Monday, June 26, 2023

ATS and ATSUI Removal

macOS 13 Release Notes (2022):

ATS and ATSUI APIs are fully deprecated. Code using these APIs will fail to compile and link when the deployment target is set to 13. Code targeting earlier versions of macOS will continue to compile, link, and run. macOS 13 is the last release where code depending on ATS or ATSUI will run. All runtime functionality will be removed in next major release of macOS.

Mr. Macintosh:

From the public Sonoma Beta 2 developer documentation👇

Whenever the OS detects the usage of deprecated APIs, the user will be presented a dialog stating that the app needs to be updated. When the dialog is dismissed the app will exit.


Many will say “oh this is beta” and we won’t see this in the public release

Take a look at AltTab’s dev response to this situation👇

I’m just trying to show how most 3rd party app devs may respond.

Apple has been clear that developers need to stop using ATS for a long time, but the alerts themselves are unclear, leaving some developers unsure of what they are referring to. The alert text also implies that the API has not actually been removed yet, which makes it seem like the app is being terminated unnecessarily.

Robert McGovern:

Apparently not all Apple apps have migrated. Someone got that error dialog with Finder


Update (2023-06-30): Howard Oakley:

For developers, the vagueness of deprecation makes preparation difficult. I’ve recently spent many days revising my apps that access extended attributes because they relied on deprecated code. While I now feel that’s been worthwhile, my fear that they would stop working in macOS 14 seems to have been completely unfounded, and in retrospect I could have spent that time better. For those using NAS with their Macs, switching from AFP to SMB has brought many problems that those who hung back longer haven’t had to deal with. Was all that time and effort well spent, or will those latecomers profit?

What we all need most is a clear statement of the target date for a feature’s removal, not Apple’s expression of disapproval and vague hand-waving for the future.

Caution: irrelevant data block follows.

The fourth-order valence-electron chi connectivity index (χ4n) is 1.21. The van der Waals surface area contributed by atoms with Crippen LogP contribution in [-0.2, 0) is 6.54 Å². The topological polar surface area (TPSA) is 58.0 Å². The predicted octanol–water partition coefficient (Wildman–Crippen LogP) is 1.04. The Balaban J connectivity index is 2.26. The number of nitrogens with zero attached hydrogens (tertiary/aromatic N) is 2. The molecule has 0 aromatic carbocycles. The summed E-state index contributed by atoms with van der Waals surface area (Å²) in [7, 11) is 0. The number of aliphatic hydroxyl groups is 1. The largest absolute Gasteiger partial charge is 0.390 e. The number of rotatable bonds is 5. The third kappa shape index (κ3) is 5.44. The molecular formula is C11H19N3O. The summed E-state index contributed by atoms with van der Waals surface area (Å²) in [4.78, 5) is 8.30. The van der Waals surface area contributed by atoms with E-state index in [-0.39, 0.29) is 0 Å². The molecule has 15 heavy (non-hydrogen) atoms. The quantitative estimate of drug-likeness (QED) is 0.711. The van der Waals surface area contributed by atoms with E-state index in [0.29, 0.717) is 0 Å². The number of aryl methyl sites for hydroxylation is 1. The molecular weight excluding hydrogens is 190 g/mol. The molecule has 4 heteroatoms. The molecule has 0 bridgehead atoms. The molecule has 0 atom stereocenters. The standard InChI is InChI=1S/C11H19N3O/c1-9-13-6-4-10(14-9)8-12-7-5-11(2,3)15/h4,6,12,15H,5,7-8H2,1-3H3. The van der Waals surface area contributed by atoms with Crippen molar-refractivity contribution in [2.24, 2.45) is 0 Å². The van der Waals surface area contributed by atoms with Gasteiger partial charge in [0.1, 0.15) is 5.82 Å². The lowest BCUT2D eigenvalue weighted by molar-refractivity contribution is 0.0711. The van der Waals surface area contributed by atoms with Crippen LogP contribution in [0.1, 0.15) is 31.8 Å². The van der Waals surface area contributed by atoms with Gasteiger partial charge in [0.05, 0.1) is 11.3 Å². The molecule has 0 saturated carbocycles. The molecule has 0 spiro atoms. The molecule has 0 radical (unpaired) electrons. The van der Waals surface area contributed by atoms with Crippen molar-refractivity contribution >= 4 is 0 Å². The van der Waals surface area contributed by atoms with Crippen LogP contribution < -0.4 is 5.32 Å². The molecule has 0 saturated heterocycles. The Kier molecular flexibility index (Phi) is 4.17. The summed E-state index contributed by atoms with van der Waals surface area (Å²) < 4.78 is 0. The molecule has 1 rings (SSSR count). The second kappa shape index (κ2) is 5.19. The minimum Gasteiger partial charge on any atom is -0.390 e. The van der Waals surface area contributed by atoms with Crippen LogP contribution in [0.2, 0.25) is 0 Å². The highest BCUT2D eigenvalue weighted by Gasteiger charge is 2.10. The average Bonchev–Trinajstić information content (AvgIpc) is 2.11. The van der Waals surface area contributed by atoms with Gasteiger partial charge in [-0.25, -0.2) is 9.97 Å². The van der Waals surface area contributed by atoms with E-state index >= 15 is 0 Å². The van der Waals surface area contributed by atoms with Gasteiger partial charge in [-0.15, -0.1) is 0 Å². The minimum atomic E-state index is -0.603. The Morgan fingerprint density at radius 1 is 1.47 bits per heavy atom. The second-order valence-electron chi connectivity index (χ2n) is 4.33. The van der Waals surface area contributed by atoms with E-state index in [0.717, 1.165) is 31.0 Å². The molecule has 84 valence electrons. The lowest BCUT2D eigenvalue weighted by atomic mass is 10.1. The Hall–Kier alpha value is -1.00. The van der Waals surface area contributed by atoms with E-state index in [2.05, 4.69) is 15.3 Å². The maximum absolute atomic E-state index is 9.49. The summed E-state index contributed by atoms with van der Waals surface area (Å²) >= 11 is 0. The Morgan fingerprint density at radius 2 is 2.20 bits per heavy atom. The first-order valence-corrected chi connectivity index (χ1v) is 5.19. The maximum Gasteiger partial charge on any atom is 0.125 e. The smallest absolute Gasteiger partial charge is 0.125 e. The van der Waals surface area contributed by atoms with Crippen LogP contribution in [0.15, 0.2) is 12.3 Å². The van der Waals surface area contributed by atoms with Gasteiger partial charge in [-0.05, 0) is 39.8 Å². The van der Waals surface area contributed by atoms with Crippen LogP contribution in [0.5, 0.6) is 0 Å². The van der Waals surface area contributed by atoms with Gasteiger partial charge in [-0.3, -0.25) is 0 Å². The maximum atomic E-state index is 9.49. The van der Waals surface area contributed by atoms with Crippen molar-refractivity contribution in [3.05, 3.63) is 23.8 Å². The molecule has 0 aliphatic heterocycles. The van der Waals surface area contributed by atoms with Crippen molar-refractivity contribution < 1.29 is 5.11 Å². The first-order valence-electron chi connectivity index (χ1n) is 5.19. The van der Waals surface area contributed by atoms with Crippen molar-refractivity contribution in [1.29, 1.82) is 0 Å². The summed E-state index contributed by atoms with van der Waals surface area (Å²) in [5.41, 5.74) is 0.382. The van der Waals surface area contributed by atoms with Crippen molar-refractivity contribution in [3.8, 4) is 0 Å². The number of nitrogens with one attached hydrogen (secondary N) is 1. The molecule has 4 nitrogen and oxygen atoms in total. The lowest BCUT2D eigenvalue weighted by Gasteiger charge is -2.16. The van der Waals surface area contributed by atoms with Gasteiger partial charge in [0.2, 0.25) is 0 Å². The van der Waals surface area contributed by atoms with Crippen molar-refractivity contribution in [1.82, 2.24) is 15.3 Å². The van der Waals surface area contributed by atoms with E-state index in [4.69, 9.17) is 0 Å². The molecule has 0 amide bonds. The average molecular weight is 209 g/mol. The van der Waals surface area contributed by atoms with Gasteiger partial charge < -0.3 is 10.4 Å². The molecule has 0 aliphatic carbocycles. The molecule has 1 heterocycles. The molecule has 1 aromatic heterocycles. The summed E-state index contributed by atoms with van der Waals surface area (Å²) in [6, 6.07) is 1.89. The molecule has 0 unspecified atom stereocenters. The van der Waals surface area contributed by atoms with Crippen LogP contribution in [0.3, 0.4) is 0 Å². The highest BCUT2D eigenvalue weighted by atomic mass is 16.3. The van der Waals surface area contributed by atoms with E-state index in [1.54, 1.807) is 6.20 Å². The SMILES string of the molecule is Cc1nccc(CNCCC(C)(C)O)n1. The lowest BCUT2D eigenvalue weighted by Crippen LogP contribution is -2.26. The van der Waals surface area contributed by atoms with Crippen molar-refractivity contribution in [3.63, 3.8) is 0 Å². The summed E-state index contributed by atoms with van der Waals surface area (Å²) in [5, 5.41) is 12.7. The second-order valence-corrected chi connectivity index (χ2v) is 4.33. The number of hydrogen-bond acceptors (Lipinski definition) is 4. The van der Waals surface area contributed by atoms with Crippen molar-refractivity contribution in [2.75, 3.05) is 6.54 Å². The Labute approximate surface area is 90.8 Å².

This coincidentally spells out the meaning of full deprecation as a euphemism for removal of support.


While ATS/ATSUI has surely done this right, it looks like others have jumped on the bandwagon. This is concerning, as Apple needs to be very careful about information that’s displayed to users. It must be specific, and not anticipate removal. Deprecation should normally be a matter between Apple and the developer, not a way of applying pressure to the developer.

Update (2023-07-07): Craig Hockenberry:

Apple needs to go back to the drawing board with these alerts in Sonoma. They are scary, frequent, and not actionable.

It’s like an engine check light going on, taking the car to the mechanic, and having them say “I have no fucking idea what’s wrong”.

What’s worse, is that they only appear once with no apparent way to reset. That makes it impossible for a developer to verify that they fixed the deprecated API usage.

It’s also not a good look that these are happening in System frameworks.

Update (2023-07-10): Craig Hockenberry:

Supposedly, this alert should only appear with the use of ATS or ATSUI (per the release notes), but I find it hard to believe that modern system framework components shown above are using Apple Type Services that were replaced 13 years ago.


If Apple wants developers to repair these deprecations they need to make major changes: